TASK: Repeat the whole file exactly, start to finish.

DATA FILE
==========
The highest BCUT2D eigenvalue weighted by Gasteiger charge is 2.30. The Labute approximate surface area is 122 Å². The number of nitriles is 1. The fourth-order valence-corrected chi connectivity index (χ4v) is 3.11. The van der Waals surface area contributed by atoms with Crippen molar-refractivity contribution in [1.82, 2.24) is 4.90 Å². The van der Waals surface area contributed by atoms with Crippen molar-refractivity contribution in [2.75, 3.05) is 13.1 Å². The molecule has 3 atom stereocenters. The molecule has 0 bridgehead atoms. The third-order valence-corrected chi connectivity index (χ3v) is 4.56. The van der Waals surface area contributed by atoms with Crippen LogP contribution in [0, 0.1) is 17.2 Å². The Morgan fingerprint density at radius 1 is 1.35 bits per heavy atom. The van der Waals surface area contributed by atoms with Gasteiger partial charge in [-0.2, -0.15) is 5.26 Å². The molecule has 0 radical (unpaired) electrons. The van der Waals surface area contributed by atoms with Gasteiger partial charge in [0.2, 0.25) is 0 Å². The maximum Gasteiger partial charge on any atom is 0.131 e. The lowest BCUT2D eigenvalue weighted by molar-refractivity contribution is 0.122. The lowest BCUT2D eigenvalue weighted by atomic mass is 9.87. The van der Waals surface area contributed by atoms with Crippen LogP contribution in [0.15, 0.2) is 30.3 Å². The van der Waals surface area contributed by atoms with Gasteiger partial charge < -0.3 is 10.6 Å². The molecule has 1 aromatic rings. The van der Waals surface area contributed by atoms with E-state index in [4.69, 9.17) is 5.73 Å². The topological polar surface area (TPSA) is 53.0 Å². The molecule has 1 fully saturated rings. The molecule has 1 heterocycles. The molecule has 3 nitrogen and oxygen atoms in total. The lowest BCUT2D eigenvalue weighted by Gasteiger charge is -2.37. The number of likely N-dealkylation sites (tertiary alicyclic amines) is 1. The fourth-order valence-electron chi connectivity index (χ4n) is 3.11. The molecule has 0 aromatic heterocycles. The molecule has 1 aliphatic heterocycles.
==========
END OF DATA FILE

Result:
The highest BCUT2D eigenvalue weighted by Gasteiger charge is 2.30. The Labute approximate surface area is 122 Å². The number of nitriles is 1. The fourth-order valence-corrected chi connectivity index (χ4v) is 3.11. The van der Waals surface area contributed by atoms with Crippen molar-refractivity contribution in [1.82, 2.24) is 4.90 Å². The van der Waals surface area contributed by atoms with Crippen molar-refractivity contribution in [2.75, 3.05) is 13.1 Å². The molecule has 3 atom stereocenters. The molecule has 0 bridgehead atoms. The third-order valence-corrected chi connectivity index (χ3v) is 4.56. The van der Waals surface area contributed by atoms with Crippen LogP contribution in [0, 0.1) is 17.2 Å². The Morgan fingerprint density at radius 1 is 1.35 bits per heavy atom. The van der Waals surface area contributed by atoms with Gasteiger partial charge in [-0.2, -0.15) is 5.26 Å². The molecule has 0 radical (unpaired) electrons. The van der Waals surface area contributed by atoms with Gasteiger partial charge in [0.2, 0.25) is 0 Å². The maximum Gasteiger partial charge on any atom is 0.131 e. The lowest BCUT2D eigenvalue weighted by molar-refractivity contribution is 0.122. The lowest BCUT2D eigenvalue weighted by atomic mass is 9.87. The van der Waals surface area contributed by atoms with Crippen LogP contribution in [0.15, 0.2) is 30.3 Å². The van der Waals surface area contributed by atoms with Gasteiger partial charge < -0.3 is 10.6 Å². The molecule has 1 aromatic rings. The van der Waals surface area contributed by atoms with E-state index in [4.69, 9.17) is 5.73 Å². The topological polar surface area (TPSA) is 53.0 Å². The molecule has 1 fully saturated rings. The molecule has 1 heterocycles. The molecule has 3 nitrogen and oxygen atoms in total. The lowest BCUT2D eigenvalue weighted by Gasteiger charge is -2.37. The number of likely N-dealkylation sites (tertiary alicyclic amines) is 1. The fourth-order valence-electron chi connectivity index (χ4n) is 3.11. The molecule has 0 aromatic heterocycles. The molecule has 1 aliphatic heterocycles.